You've read the statistics: More than one-third of all American adults are obese, as are 17% of all children and adolescents—triple the rate of one generation ago. Obesity contributes to some of the leading causes of preventable death, including Type 2 diabetes, hypertension, heart disease, stroke, and certain types of cancer. Losing weight could improve your health, and you've resolved to do something about it.
But let's face it: it's easier said than done. And with all the conflicting information available, how do you know where to start? Is fat good or bad? What does "obesity," or even "food," really mean? What other factors are at play besides nutrition? From microscopic nutrients to global health initiatives, the Academy here presents some of the most recent scientific findings on health and obesity to help you understand the smorgasbord of factors that affect your waistline, including food, fat, chemistry, society, disease—even where you live.
Food and Physiology
A Thought for Food
My Dinner with My Dinner: Follow food from the table through the digestive tract
Tiny Amounts: The power of vitamins, minerals, and other micronutrients
Fire in Your Belly: The importance of fat and sugar in metabolism
Fat Lot of Good: Making sense of fats
Sugar in the Morning: The debate on fructose
Stemming from a lecture series at the National Institute of Diabetes and Digestive Kidney Diseases, this Annals volume presents a series of up-to-date reviews that evaluate the role played by the brain in body weight regulation. Free online access.
Energy balance over the lifespan varies within a narrow range in most people, yet it reflects a constant competition between energy-storing and energy-using processes. Concomitantly the conflict between autonomic/metabolic and cognitive/behavioral processes renders us physiologically maladaptive. This maladaptation is embodied in the chronic overnutrition syndrome, obesity.
What and How We Eat
Explore the origins of the ingredients in some of your favorite guilty pleasure foods, specifically the ones filled with processed ingredients. You'll find out just where those ingredients come from and how they made their way into your diet.
New York University food guru Marion Nestle gives a lesson in decoding food labels, holding big food corporations accountable, and choosing food wisely.
Take a historical look at our understanding of food and its effect on the body through the branch of Western medicine known as dietetics, which focused on maintaining and restoring health through regimen, hygiene, balance, and moderation.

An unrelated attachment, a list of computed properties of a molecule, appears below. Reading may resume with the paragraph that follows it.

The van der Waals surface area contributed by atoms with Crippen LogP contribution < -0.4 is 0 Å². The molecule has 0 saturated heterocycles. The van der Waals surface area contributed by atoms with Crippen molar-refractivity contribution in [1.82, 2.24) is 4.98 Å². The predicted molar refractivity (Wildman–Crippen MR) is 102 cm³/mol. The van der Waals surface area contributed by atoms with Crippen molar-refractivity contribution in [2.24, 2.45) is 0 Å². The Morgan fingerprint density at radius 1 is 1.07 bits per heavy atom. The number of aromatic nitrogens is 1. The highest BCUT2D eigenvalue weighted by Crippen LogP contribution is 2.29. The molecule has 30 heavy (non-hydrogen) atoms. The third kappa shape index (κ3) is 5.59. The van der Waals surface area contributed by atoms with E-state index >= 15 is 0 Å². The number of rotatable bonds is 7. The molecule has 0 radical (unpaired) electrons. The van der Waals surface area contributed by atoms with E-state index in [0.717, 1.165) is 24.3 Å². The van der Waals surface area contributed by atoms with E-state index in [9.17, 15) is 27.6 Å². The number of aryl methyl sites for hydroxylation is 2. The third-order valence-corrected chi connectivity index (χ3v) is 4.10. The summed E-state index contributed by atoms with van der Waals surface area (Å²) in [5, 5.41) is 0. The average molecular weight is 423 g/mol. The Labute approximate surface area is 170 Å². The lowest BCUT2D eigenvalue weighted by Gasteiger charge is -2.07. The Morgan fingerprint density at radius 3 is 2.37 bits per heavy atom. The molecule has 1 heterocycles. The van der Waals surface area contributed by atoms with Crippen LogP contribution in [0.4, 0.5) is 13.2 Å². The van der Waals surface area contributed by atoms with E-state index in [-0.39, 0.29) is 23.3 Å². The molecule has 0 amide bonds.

Physical and Social Factors
A lack of walkable streets at home and an unparalleled reliance on car commutes may be keeping the U.S. overweight. Join a panel of scientists, urban planners, and fitness experts for a talk on how designing and building better cities and towns may make us a healthier—and leaner—nation.
The connections of physical and nutritional factors with health and disease, with special attention to the deleterious effects of metabolic dysregulation and obesity as potential mechanisms that amplify the development and proliferation of cancer. Free online access.
Far from being an individual problem, childhood obesity occurs in the context of a social landscape awash in high-calorie, low-nutrition food, especially for poor populations.
All About Fat
The origin of Brown Adipose Tissue (BAT), which is associated with diet-induced obesity and the effects of aging; how White Adipose Tissue (WAT) may be converted into BAT-like tissue; and how to enable the pursuit of BAT as a therapeutic target.
Contrary to the popular understanding that fat is bad, advances over the past several decades have enhanced our understanding of the functional necessities of fat and fat tissue as a key regulator of energy balance and intermediary metabolism and even as a part of appetite regulation.
Obesity, Disease, and Public Health
What is obesity, and what are its global implications? Our panel of public health experts discuss everything from current scientific understandings of overweight and obesity to the clinical, economic, and health policy initiatives that might help to stem the tide of this dangerous epidemic.
You've heard it once, you've heard it a thousand times: the U.S. has a big problem with obesity. But did you know that there are demonstrated links between obesity and all kinds of serious health problems—including cancer?
Includes reviews on central nervous system control of glucose and energy metabolism; circadian disruption and metabolic dysfunction; metabolic syndrome, adipokines, and dementia; and prioritization of care in adults with diabetes and co-existing chronic conditions. Free online access.
What characteristics of obesity lead to diabetes, and how are obese individuals who develop diabetes different from those who do not? Learn how metabolomic, genomic, proteomic, lipidomic, and other 'omic data can be integrated to shed light on the changes in metabolism that occur in obesity and diabetes.
About the New York Academy of Sciences
The New York Academy of Sciences is an independent, not-for-profit organization that since 1817 has been committed to advancing science, technology, and society worldwide. With 25,000 members in 140 countries, the Academy is creating a global community of science for the benefit of humanity. The Academy's core mission is to advance scientific knowledge, positively impact the major global challenges of society with science-based solutions, and increase the number of scientifically informed individuals in society at large. Please visit us online at www.nyas.org.